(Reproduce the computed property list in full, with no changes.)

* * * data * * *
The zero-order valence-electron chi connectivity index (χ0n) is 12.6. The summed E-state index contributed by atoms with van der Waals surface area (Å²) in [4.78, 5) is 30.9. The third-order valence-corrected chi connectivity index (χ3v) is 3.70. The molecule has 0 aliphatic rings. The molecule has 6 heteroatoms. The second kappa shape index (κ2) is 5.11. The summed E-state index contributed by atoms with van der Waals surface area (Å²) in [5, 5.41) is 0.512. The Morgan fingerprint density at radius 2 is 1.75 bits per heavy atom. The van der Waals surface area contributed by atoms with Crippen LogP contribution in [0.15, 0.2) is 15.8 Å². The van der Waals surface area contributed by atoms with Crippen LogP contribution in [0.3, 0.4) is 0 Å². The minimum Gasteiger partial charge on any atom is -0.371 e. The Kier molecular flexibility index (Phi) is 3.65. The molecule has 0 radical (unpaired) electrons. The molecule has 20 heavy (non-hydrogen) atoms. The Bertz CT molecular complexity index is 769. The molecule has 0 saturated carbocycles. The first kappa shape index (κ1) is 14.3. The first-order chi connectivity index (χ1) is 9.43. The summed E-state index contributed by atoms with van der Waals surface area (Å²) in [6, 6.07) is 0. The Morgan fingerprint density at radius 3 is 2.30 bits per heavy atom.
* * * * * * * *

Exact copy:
The zero-order valence-electron chi connectivity index (χ0n) is 12.6. The summed E-state index contributed by atoms with van der Waals surface area (Å²) in [4.78, 5) is 30.9. The third-order valence-corrected chi connectivity index (χ3v) is 3.70. The molecule has 0 aliphatic rings. The molecule has 6 heteroatoms. The second kappa shape index (κ2) is 5.11. The summed E-state index contributed by atoms with van der Waals surface area (Å²) in [5, 5.41) is 0.512. The Morgan fingerprint density at radius 2 is 1.75 bits per heavy atom. The van der Waals surface area contributed by atoms with Crippen LogP contribution in [0.15, 0.2) is 15.8 Å². The van der Waals surface area contributed by atoms with Crippen LogP contribution in [0.3, 0.4) is 0 Å². The minimum Gasteiger partial charge on any atom is -0.371 e. The Kier molecular flexibility index (Phi) is 3.65. The molecule has 0 radical (unpaired) electrons. The molecule has 20 heavy (non-hydrogen) atoms. The Bertz CT molecular complexity index is 769. The molecule has 0 saturated carbocycles. The first kappa shape index (κ1) is 14.3. The first-order chi connectivity index (χ1) is 9.43. The summed E-state index contributed by atoms with van der Waals surface area (Å²) in [6, 6.07) is 0. The Morgan fingerprint density at radius 3 is 2.30 bits per heavy atom.